If someone were to have told me, when watching the original Star Wars films as a child, that one day I would have the distinct pleasure of seeing Carrie Fisher, in person, wear a Leia Cinnabon-hair wig, recite the immortal “Help me, Obi-Wan Kenobi, you’re my only hope” speech, and share the stage with a life-size Leia sex doll, I never would have believed it. And today, the evening after seeing Carrie Fisher’s brilliant, introspective, and funny-as-hell one-woman show, Wishful Drinking, I still can’t quite wrap my head around it. There is a certain cognitive disconnect in reconciling the princess from a galaxy far, far away that lives in our collective mind’s eye with the older, wiser, bawdier, and yes (she admits it herself, and proudly, at that), rounder woman on stage before us. Those who only know her from a set of films she starred in when she was in her late teens and early twenties might be taken aback by how much funnier, smarter, and more interesting she is, too.
Having had a taste of Fisher’s acerbic, hard-hitting, and confessional wit from her semi-autobiographical novel, Postcards from the Edge, and the ensuing film version starring Meryl Streep and Shirley MacLaine, I was prepared for a dishy, adult evening of raw honesty and off-color humor. What I wasn’t quite prepared for is what a force of nature she is–outrageously funny, no-holds-barred, and with impeccable comedic timing and delivery. Not many people would have the bravery to be this candid about their lives, from family secrets to their own addictions, mental illnesses, failed marriages, and more, and even less people would be able to manage it with such a delightfully skewed and hilarious world view.
Tossing glittery confetti on the audience’s heads, walking around the stage in bare feet, wearing comfortable clothing, at times cozying up on a chair with tea and a blanket, Fisher makes her life an open book. She starts the evening by discussing the tabloid-ready story of her good friend, R. Gregory Stevens, who died in her bed, allowing audience members to ask her questions, and answering every single one. She doesn’t shy away from the uncomfortable queries nor does she ignore the funny (in retrospect) aspects of her gay, Republican best friend dying next to her from a oxycontin overdose. At one point, she jokes that if she thought that simply being in bed with her could kill a Republican she’d have invited Dick Cheney over long ago. This story sets the tone for the entire evening. From the outset, we know that Fisher is a survivor (a moniker she herself dislikes but understands) who has been through a great deal of sadness in her life but who has learned to adapt through humor. As she says, it gives her the illusion that she has some level of control over her life and her bipolar disorder. Fisher has the rare gift of being able to be brutally honest, kind, and funny all the same time, without ever coming across as preachy or insincere.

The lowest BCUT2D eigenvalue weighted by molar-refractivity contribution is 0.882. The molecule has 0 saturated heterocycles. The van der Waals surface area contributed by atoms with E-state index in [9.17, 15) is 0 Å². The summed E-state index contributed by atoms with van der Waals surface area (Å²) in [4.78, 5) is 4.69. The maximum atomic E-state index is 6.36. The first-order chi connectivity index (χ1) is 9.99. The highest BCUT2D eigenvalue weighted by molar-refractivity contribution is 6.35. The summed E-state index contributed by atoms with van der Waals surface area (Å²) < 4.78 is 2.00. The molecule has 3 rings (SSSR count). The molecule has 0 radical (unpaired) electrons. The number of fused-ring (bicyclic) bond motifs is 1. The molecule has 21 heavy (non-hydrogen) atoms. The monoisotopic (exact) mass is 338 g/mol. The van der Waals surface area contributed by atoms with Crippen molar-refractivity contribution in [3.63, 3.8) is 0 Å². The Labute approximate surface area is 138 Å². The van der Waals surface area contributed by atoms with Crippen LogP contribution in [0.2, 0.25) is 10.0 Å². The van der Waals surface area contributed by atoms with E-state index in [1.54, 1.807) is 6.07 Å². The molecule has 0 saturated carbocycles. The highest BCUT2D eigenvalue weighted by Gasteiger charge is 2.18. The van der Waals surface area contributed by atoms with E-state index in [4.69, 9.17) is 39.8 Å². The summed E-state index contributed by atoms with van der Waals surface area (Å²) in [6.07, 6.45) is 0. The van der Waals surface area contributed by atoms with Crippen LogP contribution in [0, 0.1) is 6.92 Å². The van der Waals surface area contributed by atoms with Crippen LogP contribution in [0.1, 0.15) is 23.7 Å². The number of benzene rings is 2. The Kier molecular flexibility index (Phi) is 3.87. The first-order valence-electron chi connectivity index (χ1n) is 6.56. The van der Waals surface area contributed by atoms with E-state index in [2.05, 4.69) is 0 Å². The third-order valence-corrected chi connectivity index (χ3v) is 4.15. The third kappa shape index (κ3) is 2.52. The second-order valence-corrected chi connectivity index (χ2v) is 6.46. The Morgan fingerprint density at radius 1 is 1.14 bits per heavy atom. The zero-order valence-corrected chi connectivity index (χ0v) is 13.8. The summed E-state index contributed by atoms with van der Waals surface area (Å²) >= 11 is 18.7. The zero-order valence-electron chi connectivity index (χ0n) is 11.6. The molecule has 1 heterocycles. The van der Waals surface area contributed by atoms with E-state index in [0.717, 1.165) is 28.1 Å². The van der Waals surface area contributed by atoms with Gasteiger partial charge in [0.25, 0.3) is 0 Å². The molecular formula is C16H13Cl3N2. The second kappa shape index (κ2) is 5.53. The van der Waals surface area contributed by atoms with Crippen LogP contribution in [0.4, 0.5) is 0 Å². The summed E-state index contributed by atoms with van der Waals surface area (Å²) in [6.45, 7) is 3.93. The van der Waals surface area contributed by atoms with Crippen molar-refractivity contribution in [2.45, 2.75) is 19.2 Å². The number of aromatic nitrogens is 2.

Over the course of the evening, Fisher paints a vivid picture of herself and her family. In one extremely amusing segment she lovingly titles, “Hollywood Inbreeding 101,” she brings out a chalkboard filled with various black-and-white photos of her parents, Debbie Reynolds and Eddie Fisher, their mates, and some of their mates’ other mates, to help elucidate the extremely complicated and twisty tale of their multiple marriages and the multiple marriages of their other, short-term spouses. She helps simplify it for the “young folk” by comparing Debbie and Eddie to Jennifer Aniston and Brad Pitt, and Elizabeth Taylor to Angelina Jolie. She assembles glimpses of an extremely outlandish childhood and yet never blames her parents for her subsequent addiction problems. Her brother, after all, grew up in the same house and never had a problem with drugs or alcohol. ”It’s not what you’re given,” she explains, “but how you take it.”
As far as Star Wars goes, Fisher has a very complex relationship with the films that made her a star. She jokes a great deal about them and makes a few comments that indicate a bit of resentment for how George Lucas has used her image over the years, particularly in some of the more lascivious slave-girl statuettes. And, really, how strange must it be to have your own likeness owned by another person? “Every time I look in a mirror, I have to send Lucas a couple of bucks,” she says. Still, Fisher has a very healthy attitude about the films. She fully acknowledges that no one would be in Studio 54 watching her speak in the first place if it weren’t for Star Wars, and she is just as willing to indulge the fans by, as previously mentioned, donning the Leia hair and reciting choice lines from the film, as she is to mock it a bit, and her own performance, in particular. She even gives a simple explanation for why Leia, in the first film, slips into an English accent in some scenes. It is because she was classically trained in drama at London’s Central School of Speech and Drama, so at times that affectation would creep into her voice.
The training also explains what a tour de force performance she gives here. One may not think that it would be difficult to speak about one’s own life, but to do so with such grace, literary wit, and the finely honed ability to reduce an entire audience to fits of laughter countless times over two and a half glorious hours, is a truly remarkable achievement. Upon entering the theatre, I considered Carrie Fisher smart and funny; now having seen her on stage, I consider her a genius. If the greatest comedy comes from pain, Carrie Fisher’s life is an embarrassment of riches.